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The Spokesman-Review Newspaper
Spokane, Washington  Est. May 19, 1883

OTC products often help dry eyes

Anthony L. Komaroff Universal Uclick

DEAR DOCTOR K: I have dry eyes. What are my treatment options?

DEAR READER: Tears are not just for crying. Your eyes are constantly making small amounts of tears to keep the surface of the eye and the underside of the eyelids moist. Tears also contain fat and mucus, substances that cleanse the eyes.

Tears are made by tiny glands in the eye called lacrimal glands. Dry eyes occur when your eyes don’t produce enough tears. As your tear production drops off, your eyes can burn or feel itchy, scratchy or irritated. It may suddenly become difficult to wear contact lenses.

Surprisingly, dry eyes can cause excessive tearing. These tears are “irritant tears,” made in reaction to your dry eyes. They contain more water and less fat and mucus than regular tears. As a result, they just run off the eyes without lubricating them as healthy tears do.

Dry eyes become more common when you get older, as tear production normally drops off. Women are more likely than men to get dry eyes. Certain commonly used medicines reduce the production of tears, including antihistamines, birth control pills and selective serotonin receptor antagonists (SSRIs), often used to treat depression.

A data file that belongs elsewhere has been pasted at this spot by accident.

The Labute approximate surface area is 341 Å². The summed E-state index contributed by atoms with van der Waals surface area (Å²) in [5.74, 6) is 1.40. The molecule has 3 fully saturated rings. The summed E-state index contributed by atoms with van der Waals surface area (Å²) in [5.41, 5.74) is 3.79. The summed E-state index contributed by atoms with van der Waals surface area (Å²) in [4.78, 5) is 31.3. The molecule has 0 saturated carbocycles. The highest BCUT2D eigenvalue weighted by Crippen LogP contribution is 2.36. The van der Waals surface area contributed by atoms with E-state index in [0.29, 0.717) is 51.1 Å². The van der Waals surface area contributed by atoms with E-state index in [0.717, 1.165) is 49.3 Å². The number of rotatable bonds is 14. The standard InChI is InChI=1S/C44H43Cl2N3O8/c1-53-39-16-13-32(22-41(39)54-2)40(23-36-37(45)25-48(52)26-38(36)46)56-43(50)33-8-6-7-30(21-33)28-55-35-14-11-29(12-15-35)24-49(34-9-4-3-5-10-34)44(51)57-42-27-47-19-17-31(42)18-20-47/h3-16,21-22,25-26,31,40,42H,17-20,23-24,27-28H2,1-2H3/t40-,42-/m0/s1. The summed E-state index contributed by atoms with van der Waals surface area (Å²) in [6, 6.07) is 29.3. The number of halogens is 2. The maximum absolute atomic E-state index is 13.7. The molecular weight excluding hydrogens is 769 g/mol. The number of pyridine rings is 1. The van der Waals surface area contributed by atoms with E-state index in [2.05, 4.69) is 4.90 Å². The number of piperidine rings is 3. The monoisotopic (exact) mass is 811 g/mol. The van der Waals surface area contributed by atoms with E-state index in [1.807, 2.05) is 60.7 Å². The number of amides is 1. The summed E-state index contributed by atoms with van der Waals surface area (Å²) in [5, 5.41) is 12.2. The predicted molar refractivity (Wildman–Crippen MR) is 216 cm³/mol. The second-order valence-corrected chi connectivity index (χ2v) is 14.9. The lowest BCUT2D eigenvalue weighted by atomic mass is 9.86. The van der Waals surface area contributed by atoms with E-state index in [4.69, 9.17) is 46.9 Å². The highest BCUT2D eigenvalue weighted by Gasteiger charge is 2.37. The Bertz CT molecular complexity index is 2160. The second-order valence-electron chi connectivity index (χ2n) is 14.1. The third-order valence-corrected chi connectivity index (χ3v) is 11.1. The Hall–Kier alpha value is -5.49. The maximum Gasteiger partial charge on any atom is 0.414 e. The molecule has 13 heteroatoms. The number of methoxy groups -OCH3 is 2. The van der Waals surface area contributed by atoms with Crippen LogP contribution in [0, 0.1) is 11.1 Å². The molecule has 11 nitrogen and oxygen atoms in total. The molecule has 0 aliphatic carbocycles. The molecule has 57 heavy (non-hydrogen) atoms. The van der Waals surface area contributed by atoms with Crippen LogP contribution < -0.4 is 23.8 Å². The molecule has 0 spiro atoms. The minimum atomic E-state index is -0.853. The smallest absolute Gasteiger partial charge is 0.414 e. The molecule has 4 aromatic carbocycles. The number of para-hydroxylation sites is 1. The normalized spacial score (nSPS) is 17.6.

Over-the-counter artificial tears mimic the makeup of natural tears, and their regular use effectively treats most cases of dry eye. Lubricating ointments can treat more serious cases, but they tend to blur vision, so apply them at bedtime.

In severe cases, your ophthalmologist may need to insert tiny plugs made of collagen or silicone into your tear drainage ducts. The plugs help both natural and artificial tears stay on your eye longer by preventing them from draining out of the opening in the inner corner of the eyelid.

Another approach is to increase tear production. Topical cyclosporine (Restasis) decreases inflammation in the tear-producing glands, which can lead to better tear production.

To send questions, go to, or write: Ask Doctor K, 10 Shattuck St., Second Floor, Boston, MA 02115.